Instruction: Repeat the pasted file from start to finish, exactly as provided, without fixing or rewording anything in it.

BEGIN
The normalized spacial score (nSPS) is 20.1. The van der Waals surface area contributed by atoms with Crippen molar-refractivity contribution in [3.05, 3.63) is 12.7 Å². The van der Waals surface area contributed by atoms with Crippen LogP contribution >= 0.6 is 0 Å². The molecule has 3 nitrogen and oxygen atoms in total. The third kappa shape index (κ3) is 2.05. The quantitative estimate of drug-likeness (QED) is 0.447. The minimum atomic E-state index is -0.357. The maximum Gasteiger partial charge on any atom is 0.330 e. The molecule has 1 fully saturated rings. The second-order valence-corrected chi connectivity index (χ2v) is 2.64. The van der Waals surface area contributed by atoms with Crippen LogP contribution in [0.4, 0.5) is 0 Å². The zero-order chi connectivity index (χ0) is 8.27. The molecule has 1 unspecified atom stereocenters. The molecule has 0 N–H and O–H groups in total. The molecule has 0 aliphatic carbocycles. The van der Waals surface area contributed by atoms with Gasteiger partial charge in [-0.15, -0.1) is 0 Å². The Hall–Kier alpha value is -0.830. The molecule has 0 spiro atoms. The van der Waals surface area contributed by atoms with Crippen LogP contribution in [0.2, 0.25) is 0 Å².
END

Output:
The normalized spacial score (nSPS) is 20.1. The van der Waals surface area contributed by atoms with Crippen molar-refractivity contribution in [3.05, 3.63) is 12.7 Å². The van der Waals surface area contributed by atoms with Crippen LogP contribution >= 0.6 is 0 Å². The molecule has 3 nitrogen and oxygen atoms in total. The third kappa shape index (κ3) is 2.05. The quantitative estimate of drug-likeness (QED) is 0.447. The minimum atomic E-state index is -0.357. The maximum Gasteiger partial charge on any atom is 0.330 e. The molecule has 1 fully saturated rings. The second-order valence-corrected chi connectivity index (χ2v) is 2.64. The van der Waals surface area contributed by atoms with Crippen LogP contribution in [0.4, 0.5) is 0 Å². The zero-order chi connectivity index (χ0) is 8.27. The molecule has 1 unspecified atom stereocenters. The molecule has 0 N–H and O–H groups in total. The molecule has 0 aliphatic carbocycles. The van der Waals surface area contributed by atoms with Gasteiger partial charge in [-0.15, -0.1) is 0 Å². The Hall–Kier alpha value is -0.830. The molecule has 0 spiro atoms. The van der Waals surface area contributed by atoms with Crippen LogP contribution in [0.2, 0.25) is 0 Å².